• Zonase is an endoprotease, but unlike most digestive enzymes which degrade water-soluble polypeptides to small oligopeptides or amino acids, zonase performs strategic cuts in the macromolecular structure of the types of keratin involved in hyperkeratosis. Zonase is a serine-protease, cleaving proteins at the carboxyl-terminal side of arginine and lysine residues. However, zonase is not a substrate for its own proteolysis, rendering the enzyme reasonably stable in aqueous or dry state, even in the absence of stabilizing agents. The enzyme is described in detail in U.S. Pat. No. 6,592,866.
  • Zonase can degrade keratin, thereby enhancing removal of dry and dead cells from the skin surface, but the enzyme does not attack living human cells, i.e. living tissue. The catalytic specificity of the zonase is unique as the enzyme shows no toxic effects on living human cells in culture. The enzyme material is water soluble and has an optimum pH for protease activity at about 7.2.
  • By using the zonase enzyme for removal or thinning of keratinaceous tissue, the removal of dead skin cells is enhanced, without any harmful impact on living tissue. Keratin in human skin is only exposed in dead cells. The enzyme will selectively attack and degrade the dead cells, thereby thinning and over time totally removing the callous tissue to which it is applied.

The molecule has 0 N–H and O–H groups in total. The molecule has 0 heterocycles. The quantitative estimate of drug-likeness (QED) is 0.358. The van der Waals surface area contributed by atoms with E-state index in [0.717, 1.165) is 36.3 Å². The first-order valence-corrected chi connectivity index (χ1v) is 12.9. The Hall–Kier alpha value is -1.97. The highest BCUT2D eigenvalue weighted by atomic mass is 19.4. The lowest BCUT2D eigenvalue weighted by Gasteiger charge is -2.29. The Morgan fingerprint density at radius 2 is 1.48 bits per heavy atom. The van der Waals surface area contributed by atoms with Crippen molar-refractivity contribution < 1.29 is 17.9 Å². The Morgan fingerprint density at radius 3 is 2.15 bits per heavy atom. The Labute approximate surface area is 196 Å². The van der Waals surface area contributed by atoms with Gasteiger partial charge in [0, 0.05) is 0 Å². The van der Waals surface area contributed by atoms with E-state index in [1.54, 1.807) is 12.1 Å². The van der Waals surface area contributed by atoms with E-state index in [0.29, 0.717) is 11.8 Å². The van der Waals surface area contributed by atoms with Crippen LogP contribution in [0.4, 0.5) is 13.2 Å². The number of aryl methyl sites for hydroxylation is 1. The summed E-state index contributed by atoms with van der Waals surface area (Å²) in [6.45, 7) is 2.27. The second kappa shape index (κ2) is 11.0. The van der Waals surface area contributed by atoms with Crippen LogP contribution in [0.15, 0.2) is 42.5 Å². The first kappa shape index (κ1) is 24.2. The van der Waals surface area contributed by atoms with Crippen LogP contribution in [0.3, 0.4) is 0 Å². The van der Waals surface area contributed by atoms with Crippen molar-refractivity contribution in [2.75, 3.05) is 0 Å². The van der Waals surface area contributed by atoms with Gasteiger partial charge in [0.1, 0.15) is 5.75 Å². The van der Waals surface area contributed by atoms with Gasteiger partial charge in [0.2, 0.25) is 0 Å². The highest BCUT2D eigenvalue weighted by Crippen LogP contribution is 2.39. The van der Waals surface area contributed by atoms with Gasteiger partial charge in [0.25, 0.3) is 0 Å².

• The invention also relates to a method for removing or thinning hyperkeratotic mammalian tissue comprising the steps of: obtaining an adhesive patch comprising a backing layer covered on one side by an adhesive layer, the patch comprising enzyme material comprising a salmon zonase, and applying said patch to said hyperkeratotic tissue. The patch may be especially suitable for application to corns and callous skin.
  • The combination of active enzyme materials with adhesive patches can be technically complex. The enzyme material may be distributed in the adhesive of the patch or it may be located on the skin-facing surface of the patch.
  • The enzyme material may be located in one or more separate portions constituting at least a part of the skin-facing surface of the patch.
  • The enzyme containing portion may be partly embedded in the adhesive layer or the enzyme containing portion may in the form of a layer overlying a part of the second surface of the adhesive layer. Such layer may be in the form of a sheet or disc.
  • The enzyme material may be incorporated in a pharmaceutically or cosmetically acceptable carrier. The carrier may be a water-based carrier or an oil-based carrier. The carrier may comprise petrolatum, poly(ethylene glycol) or cocoa butter or it may comprise a hydrogel.